On day four we arrived in Tortola, BVI, at 7am and berthed at a pier -- one of two ships at a pier out of 4 in port that day. As I had been to Tortola years ago, I did purchase a Celebrity excursion that provided a 25 minute ferry ride to Virgin Gorda, a stop at Savannah Beach there for 45 minutes where I snorkeled and saw the largest loggerhead turtle I had ever seen in many years of snorkeling. We then were dropped off at parking area for The Baths -- a beach with giant boulders that at one time many years ago were encased in lava. The lava has long ago been weathered away and only the boulders, on land and in the water, remain. The beach is only accessible by going down s sandy and rock path 350 yards down to the beach, and it seems longer on the way back up! The beach does have a bar and restaurant, and bathrooms available. There is also a path through boulders, running water, and pools that many people crawled through. After the ferry ride back they dropped us not by the pier but several blocks away in the downtown area -- right across the street from Pusser's Rum Store. The rum was a staple of the British Navy and the store and bar has been there for years. It looked the same as it did 15 years ago, and their trademark Painkiller drink with Pusser's rum is still as potent as I remember!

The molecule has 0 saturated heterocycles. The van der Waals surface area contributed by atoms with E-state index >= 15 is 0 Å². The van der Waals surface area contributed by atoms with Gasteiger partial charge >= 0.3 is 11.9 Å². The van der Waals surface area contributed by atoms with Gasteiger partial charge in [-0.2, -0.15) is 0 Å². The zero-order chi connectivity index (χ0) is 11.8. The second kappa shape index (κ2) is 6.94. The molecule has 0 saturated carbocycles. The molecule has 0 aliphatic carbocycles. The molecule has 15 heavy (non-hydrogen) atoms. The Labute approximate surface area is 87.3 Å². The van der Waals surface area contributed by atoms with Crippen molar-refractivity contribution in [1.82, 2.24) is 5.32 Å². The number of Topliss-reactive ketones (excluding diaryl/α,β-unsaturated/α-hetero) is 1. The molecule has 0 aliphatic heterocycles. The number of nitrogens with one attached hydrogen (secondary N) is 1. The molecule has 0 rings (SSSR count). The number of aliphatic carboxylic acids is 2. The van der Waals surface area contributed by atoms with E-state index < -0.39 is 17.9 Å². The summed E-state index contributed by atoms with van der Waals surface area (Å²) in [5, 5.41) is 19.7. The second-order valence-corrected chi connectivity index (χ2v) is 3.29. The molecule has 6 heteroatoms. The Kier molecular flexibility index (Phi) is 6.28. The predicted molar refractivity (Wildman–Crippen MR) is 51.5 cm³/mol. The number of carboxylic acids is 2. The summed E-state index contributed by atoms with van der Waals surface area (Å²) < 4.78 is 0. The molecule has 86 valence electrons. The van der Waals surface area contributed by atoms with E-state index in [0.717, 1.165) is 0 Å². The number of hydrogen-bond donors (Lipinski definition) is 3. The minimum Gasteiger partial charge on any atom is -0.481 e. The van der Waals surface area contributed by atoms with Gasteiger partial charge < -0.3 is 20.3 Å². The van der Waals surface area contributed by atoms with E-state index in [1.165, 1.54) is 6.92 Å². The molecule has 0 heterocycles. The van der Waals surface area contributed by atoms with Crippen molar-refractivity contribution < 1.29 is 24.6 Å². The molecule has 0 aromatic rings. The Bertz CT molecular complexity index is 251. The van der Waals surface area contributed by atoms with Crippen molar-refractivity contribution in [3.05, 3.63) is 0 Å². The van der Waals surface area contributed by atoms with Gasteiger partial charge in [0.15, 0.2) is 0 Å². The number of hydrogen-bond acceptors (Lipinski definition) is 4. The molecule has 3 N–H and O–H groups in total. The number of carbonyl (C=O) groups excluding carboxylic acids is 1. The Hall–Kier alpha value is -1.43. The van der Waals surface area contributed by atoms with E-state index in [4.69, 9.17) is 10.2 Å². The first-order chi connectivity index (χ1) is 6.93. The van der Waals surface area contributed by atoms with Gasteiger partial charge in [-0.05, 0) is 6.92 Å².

This was Ash Wednesday, the first day of Lent, and Catholic mass and distribution of ashes was available at 5:15pm. They had a 7pm Broadway-style show for the late diners, which I enjoyed. The singers and dancers were excellent. I had forgotten that Celebrity has an "informal" dress night, with jacket required, and this was the evening, so I wore my white dinner jacket over a floral shirt and fit in fine. They had a Tex/Mex Salsa dancing and late night dancing in one of the venues, where I ran into the Celebrity seminar reps and enjoyed some late night conversation with them.